FIG. 6 is a high level flowchart of the procedure followed by the Mobile Unit 401. Upon expiry of a counter (a "T210 Timer") with period N210 equal to N210 (STEP 601), the RRME 403 within the Mobile Unit 401 causes the Mobile Unit 401 to exit Sleep-Mode (STEP 603). The forward channel is then received in an attempt to detect a TEI-Notification message (STEP 605). In accordance with one embodiment of the present invention, if the Mobile Unit 401 is incapable of decoding the TEI-Notification message (STEP 606), then the Mobile Unit 401 scans the available forward channels in search of the forward channel that has the best signal quality (STEP 608). If such a channel is not found (STEP 610), then the Mobile Unit 401 again waits for the next TEI-Notification message to be sent (STEP 605). If another forward channel is found to be of higher quality, then the Mobile Unit 401 attempts to establish communications with the Base Station 411 transmitting that forward channel (STEP 612). The Mobile Unit 401 then waits for the TEI-Notification message interval and attempts once again to receive the TEI-Notification message on the new forward channel (605).
If the TEI-Notification message can be decoded, then the T210 Timer is then reset (STEP 607). If there is a TEI within the TEI-Notification list which matches the TEI of the receiving Mobile Unit 401 (STEP 609), then in accordance with one embodiment of the present invention the Mobile Unit 401 scans the available forward channels to determine whether the Mobile Unit 401 is still within the cell associated with the channel on which the TEI-Notification message was received (STEP 614). Upon determining which forward channel has the best signal quality, the Mobile Unit 401 transmits an acknowledgement to the IS through the Base Station 411 on the reverse channel associated with that forward channel (STEP 613). The acknowledgement indicates which Base Station the Mobile Unit has selected. The T203 Timer is then reset (STEP 615). If the TEI-Notification message does not include the TEI for the receiving Mobile Unit 401 (STEP 609), then the Mobile Unit 401 returns to Sleep-Mode (STEP 617), the N210 Timer is reset (STEP 619), and the Mobile Unit 401 waits again until the T210 Timer expires (STEP 601).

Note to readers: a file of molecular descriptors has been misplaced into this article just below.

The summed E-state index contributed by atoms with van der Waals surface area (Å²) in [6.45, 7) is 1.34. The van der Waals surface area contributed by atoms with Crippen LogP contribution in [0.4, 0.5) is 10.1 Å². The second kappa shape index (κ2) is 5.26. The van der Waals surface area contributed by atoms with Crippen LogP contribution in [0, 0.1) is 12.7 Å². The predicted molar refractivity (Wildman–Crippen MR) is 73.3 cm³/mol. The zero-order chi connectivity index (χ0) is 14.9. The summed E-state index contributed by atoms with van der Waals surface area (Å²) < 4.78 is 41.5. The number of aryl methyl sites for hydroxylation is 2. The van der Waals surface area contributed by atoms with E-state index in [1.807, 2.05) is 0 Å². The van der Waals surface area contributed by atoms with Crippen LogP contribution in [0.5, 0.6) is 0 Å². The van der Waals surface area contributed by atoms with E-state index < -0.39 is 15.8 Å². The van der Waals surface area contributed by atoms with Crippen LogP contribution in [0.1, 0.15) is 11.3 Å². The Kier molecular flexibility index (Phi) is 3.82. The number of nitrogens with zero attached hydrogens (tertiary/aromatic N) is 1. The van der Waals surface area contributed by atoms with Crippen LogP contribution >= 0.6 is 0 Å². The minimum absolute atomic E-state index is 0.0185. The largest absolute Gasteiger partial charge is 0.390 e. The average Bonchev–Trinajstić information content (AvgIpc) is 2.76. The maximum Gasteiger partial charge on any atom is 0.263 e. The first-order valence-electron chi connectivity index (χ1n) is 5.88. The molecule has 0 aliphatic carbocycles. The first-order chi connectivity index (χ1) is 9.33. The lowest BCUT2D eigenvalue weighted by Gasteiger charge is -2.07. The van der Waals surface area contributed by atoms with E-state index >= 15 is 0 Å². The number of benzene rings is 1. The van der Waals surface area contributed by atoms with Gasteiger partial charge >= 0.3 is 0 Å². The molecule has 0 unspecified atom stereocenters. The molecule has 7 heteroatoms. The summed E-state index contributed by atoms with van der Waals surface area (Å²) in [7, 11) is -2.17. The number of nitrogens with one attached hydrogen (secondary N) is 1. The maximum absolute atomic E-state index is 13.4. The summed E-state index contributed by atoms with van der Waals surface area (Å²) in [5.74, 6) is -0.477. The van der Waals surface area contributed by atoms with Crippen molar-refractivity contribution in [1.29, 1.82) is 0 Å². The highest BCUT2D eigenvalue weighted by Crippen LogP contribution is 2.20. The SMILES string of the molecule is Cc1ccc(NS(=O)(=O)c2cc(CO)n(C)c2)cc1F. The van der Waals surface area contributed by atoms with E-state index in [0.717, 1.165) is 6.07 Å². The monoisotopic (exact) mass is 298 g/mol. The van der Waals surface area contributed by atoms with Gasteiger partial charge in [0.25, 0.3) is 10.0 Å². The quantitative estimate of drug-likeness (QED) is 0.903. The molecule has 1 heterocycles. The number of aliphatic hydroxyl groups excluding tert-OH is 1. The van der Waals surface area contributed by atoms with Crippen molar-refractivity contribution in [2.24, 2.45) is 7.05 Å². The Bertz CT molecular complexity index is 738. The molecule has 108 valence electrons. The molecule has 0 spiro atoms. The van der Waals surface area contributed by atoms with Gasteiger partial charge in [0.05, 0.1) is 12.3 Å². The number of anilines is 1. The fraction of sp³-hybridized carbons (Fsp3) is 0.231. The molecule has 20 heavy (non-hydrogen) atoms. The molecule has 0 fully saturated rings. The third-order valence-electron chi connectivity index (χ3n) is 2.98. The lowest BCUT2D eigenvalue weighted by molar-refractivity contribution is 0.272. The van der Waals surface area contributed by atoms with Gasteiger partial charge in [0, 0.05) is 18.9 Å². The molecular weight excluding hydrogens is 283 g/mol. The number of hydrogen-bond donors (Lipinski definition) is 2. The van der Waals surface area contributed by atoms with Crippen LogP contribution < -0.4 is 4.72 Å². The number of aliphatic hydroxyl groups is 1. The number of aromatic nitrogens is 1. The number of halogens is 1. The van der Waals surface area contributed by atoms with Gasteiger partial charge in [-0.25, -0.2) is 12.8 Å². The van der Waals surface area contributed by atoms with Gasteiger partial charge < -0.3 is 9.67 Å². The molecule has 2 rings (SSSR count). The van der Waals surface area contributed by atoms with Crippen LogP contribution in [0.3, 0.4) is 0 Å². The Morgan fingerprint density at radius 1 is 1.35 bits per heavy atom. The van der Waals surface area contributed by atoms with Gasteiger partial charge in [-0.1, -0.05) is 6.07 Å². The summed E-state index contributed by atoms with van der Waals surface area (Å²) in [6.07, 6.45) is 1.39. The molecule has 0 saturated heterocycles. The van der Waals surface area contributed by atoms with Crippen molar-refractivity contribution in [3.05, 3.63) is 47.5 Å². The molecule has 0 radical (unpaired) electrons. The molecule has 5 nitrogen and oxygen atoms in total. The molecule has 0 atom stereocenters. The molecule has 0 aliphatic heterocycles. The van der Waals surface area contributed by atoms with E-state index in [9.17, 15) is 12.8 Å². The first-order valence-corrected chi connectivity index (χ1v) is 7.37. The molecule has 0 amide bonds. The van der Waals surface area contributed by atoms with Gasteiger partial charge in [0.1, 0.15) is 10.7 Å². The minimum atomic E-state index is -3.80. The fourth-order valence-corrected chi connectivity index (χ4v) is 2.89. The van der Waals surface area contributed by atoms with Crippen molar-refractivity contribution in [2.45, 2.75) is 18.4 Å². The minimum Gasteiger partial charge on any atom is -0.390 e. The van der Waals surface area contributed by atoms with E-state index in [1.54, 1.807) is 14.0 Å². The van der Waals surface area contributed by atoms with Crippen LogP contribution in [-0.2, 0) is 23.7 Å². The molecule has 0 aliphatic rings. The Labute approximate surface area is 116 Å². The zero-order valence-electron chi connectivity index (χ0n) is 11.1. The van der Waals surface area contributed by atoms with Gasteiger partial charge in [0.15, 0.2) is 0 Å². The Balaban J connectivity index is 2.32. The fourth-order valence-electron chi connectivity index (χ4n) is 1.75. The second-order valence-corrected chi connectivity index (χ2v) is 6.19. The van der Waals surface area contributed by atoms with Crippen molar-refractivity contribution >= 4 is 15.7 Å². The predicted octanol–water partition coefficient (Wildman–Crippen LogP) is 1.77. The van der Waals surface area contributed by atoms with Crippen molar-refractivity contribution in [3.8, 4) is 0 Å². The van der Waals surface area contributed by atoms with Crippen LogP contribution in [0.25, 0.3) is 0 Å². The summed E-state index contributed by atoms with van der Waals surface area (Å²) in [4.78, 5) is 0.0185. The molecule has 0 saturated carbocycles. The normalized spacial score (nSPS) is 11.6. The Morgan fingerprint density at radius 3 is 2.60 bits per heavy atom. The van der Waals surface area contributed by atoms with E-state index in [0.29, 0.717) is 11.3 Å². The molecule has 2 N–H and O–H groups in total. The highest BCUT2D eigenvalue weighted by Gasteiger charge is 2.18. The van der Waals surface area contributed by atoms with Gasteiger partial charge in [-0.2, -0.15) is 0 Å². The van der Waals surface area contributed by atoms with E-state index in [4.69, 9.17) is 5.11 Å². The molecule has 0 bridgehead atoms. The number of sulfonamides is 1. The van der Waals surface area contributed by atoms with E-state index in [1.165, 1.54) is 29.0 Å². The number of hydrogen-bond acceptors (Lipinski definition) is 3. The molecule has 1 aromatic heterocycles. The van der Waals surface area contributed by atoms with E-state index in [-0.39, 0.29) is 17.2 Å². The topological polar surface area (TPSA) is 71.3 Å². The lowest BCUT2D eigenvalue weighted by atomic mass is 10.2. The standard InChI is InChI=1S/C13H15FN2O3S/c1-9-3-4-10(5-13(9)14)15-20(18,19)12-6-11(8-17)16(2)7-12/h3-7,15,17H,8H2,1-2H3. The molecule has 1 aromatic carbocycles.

It should be clear from the above that the Mobile Unit 401 of the present invention scans the available forward channels in an attempt to perform a cell transfer only if: (1) the signal quality of the forward channel which the Mobile Unit 401 is attempting to receive is so poor that the Mobile Unit 401 is unable to decode the TEI-Notification message, or (2) the TEI-Notification message includes the TEI of that Mobile Unit 401. In accordance with one embodiment of the present invention, the Mobile Unit 401 always attempt to find the best forward channel upon receiving a TEI-Notification message including the TEI associated with that Mobile Unit 401. However, in an alternative embodiment, additional or alternative criteria (such as signal quality, amount of time since the last scan for a better channel, etc.) may be used to determine whether to scan for a better forward channel.